Norton pointed out that, while people are going back to public transportation, “you have a Congress that is not listening.” She stressed: “I do call upon you to understand—these are very different members. This is a House in need of expertise, but I warn you … the problem is not money.”

She closed by urging the audience: “Make them produce some bill. Tell them: Pass a transportation bill in 2012 before you go home!”

The session opened with Vance, with Advocacy Advocates LLC, who presented an energized primer on what to say and what not to say to members of Congress and their staffs when advocating for investment in public transportation. As APTA members prepared to visit Capitol Hill that afternoon, Vance provided a variety of suggestions on how to be effective and compelling in conveying their message.

Noting that it had been 895 days since the expiration of SAFETEA-LU, she told the audience: “Right now is the perfect time to be here.” She urged APTA members to tell their local stories and tie their messages to what is in their member’s specific interests. In addition, she said, “Be specific on where your system interacts with their districts. And thank them.”

Among her many additional tips and techniques:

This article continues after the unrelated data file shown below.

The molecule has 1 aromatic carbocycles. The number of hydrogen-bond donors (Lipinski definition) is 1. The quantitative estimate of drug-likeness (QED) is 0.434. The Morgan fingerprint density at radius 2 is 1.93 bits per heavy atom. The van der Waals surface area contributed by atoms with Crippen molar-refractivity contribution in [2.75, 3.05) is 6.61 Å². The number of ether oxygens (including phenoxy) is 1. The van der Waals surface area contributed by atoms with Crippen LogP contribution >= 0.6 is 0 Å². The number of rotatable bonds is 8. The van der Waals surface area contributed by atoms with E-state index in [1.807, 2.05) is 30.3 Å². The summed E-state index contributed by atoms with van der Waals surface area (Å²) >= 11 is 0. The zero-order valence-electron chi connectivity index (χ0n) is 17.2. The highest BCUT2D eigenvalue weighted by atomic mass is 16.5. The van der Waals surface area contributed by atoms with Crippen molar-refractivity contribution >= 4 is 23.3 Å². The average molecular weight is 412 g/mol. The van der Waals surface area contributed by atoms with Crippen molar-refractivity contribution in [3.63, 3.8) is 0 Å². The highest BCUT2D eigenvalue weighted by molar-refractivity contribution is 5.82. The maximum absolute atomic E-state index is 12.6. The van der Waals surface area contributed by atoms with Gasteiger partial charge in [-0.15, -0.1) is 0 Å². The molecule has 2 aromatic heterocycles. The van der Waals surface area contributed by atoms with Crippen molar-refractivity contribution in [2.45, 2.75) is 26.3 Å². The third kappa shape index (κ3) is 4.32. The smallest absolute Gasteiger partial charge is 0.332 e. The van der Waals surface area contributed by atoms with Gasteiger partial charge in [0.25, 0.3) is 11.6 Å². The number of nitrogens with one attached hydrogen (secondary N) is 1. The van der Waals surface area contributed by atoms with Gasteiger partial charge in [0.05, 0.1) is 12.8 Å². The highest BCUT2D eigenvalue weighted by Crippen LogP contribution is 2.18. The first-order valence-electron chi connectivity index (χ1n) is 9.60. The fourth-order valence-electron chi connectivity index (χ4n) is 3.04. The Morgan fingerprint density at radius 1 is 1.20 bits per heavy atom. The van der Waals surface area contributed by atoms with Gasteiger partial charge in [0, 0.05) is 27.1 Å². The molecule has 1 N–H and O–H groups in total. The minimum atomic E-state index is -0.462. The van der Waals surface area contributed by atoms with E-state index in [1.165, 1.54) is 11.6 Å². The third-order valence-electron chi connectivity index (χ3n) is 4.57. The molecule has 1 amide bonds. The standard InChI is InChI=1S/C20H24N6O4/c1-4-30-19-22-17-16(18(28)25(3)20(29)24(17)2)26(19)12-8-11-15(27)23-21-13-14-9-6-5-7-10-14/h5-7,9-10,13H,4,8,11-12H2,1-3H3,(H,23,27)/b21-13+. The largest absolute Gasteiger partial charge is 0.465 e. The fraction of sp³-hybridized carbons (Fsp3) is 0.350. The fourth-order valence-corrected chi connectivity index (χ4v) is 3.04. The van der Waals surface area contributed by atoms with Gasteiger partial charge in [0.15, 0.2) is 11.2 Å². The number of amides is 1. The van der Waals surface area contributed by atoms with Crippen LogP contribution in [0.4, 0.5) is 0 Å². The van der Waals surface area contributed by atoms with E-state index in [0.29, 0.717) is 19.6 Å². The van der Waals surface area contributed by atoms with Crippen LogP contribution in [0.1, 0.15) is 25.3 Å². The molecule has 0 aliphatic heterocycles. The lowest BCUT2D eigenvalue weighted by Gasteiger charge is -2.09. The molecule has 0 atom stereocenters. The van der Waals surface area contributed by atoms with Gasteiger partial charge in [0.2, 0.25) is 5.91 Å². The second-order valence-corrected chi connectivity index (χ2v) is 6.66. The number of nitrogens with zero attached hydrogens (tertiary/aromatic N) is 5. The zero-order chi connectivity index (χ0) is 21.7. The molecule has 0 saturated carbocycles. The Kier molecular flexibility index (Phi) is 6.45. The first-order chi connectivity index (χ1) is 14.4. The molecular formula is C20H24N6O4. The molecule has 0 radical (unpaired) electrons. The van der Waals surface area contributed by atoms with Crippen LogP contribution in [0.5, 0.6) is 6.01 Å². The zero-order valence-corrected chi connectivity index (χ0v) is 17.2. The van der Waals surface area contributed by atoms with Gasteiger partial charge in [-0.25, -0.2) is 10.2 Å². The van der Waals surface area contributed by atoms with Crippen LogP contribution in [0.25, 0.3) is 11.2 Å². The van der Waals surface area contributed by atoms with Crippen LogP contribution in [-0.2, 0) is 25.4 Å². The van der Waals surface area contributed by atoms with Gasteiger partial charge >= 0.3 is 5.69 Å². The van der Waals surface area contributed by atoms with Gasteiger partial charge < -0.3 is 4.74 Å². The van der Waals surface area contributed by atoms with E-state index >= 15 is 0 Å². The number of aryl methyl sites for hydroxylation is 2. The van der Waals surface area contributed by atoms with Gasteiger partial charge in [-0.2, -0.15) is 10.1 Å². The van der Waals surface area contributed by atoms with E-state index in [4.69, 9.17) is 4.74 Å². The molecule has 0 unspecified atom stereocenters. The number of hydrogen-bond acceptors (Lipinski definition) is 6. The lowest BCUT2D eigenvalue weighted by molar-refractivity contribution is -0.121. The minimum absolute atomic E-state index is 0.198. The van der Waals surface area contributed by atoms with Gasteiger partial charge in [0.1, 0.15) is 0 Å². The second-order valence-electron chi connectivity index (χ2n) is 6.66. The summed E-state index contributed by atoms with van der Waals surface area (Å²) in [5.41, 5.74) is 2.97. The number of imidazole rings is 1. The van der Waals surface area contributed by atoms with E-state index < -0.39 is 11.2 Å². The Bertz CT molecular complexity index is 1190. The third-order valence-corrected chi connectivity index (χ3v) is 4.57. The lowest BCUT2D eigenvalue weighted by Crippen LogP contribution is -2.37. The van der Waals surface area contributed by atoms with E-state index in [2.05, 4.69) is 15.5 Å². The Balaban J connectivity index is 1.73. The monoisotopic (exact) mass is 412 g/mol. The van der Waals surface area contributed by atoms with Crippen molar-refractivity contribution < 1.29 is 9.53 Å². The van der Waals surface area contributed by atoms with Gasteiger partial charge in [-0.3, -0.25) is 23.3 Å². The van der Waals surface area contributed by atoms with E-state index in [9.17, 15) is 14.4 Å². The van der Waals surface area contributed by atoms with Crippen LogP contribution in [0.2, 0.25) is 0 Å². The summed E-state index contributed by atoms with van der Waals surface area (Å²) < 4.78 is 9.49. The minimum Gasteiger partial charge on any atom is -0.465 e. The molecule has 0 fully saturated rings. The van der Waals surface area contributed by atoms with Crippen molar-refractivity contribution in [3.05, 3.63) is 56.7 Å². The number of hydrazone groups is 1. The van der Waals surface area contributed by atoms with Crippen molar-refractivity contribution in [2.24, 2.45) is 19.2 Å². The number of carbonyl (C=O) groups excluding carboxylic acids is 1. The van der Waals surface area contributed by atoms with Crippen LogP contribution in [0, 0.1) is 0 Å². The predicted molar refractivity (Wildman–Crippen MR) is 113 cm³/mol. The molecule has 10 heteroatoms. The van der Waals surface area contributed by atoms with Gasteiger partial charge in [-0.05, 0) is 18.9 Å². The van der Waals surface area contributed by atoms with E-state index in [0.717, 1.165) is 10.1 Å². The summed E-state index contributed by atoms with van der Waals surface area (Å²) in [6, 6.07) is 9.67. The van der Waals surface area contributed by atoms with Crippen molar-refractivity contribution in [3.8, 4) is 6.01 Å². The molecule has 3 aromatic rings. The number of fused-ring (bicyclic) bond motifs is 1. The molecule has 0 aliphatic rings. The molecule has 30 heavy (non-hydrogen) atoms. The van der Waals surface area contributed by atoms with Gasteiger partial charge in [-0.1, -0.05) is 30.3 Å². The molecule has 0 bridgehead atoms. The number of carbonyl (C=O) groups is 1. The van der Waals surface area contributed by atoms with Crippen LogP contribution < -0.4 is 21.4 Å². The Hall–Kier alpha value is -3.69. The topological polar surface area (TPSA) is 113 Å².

* Make an appointment. Promise: “I’ll only take 15 minutes of your time.”
* Don’t underestimate staff.
* Don’t leave behind volumes of materials; a couple of pages are sufficient.
* Don’t bring a lot of people; Hill offices are small. Offer to follow the very busy member to wherever he or she is going. Don’t be offended if the meeting takes place in the hallway.
* Be specific on what you are asking for. For example, she said: “Will you support a multimodal, multi-year transportation bill?”
* Be persistent. When you return home, follow up.
* Set up local events such as town hall meetings to create momentum.

Vance also offered some tips on what not to do, including saying: “No, I don’t represent your district. Is it nice there?”

In closing, she offered a light-hearted admonition: “Remember this—do not embarrass me.”

Kathy Golden also contributed to this story.